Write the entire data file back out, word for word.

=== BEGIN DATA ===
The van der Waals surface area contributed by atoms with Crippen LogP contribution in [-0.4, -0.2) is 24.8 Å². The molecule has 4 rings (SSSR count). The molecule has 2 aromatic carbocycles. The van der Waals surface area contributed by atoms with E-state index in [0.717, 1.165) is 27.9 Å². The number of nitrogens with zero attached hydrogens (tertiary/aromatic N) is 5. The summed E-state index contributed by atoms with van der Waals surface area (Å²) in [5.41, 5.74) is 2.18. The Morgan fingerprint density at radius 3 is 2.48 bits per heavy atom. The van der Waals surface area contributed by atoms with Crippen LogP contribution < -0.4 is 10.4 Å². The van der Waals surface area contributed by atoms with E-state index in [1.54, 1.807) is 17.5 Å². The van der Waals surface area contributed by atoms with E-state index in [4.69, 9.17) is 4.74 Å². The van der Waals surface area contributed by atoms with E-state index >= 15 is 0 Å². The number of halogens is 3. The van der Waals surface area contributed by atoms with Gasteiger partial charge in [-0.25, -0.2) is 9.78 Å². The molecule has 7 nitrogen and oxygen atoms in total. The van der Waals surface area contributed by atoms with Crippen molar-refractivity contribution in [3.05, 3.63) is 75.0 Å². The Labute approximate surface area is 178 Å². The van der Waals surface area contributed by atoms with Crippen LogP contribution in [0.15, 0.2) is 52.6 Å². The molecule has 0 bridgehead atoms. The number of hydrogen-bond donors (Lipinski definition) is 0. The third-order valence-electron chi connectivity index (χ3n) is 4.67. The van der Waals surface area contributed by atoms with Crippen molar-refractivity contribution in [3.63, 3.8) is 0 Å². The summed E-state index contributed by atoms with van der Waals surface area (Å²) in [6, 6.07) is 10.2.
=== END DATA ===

The van der Waals surface area contributed by atoms with Crippen LogP contribution in [-0.4, -0.2) is 24.8 Å². The molecule has 4 rings (SSSR count). The molecule has 2 aromatic carbocycles. The van der Waals surface area contributed by atoms with E-state index in [0.717, 1.165) is 27.9 Å². The number of nitrogens with zero attached hydrogens (tertiary/aromatic N) is 5. The summed E-state index contributed by atoms with van der Waals surface area (Å²) in [5.41, 5.74) is 2.18. The Morgan fingerprint density at radius 3 is 2.48 bits per heavy atom. The van der Waals surface area contributed by atoms with Crippen LogP contribution < -0.4 is 10.4 Å². The van der Waals surface area contributed by atoms with E-state index in [1.54, 1.807) is 17.5 Å². The van der Waals surface area contributed by atoms with E-state index in [4.69, 9.17) is 4.74 Å². The van der Waals surface area contributed by atoms with E-state index >= 15 is 0 Å². The number of halogens is 3. The van der Waals surface area contributed by atoms with Gasteiger partial charge in [-0.25, -0.2) is 9.78 Å². The molecule has 7 nitrogen and oxygen atoms in total. The van der Waals surface area contributed by atoms with Crippen molar-refractivity contribution in [3.05, 3.63) is 75.0 Å². The Labute approximate surface area is 178 Å². The van der Waals surface area contributed by atoms with Crippen LogP contribution in [0.15, 0.2) is 52.6 Å². The molecule has 0 bridgehead atoms. The number of hydrogen-bond donors (Lipinski definition) is 0. The third-order valence-electron chi connectivity index (χ3n) is 4.67. The van der Waals surface area contributed by atoms with Crippen molar-refractivity contribution in [3.63, 3.8) is 0 Å². The summed E-state index contributed by atoms with van der Waals surface area (Å²) in [6, 6.07) is 10.2.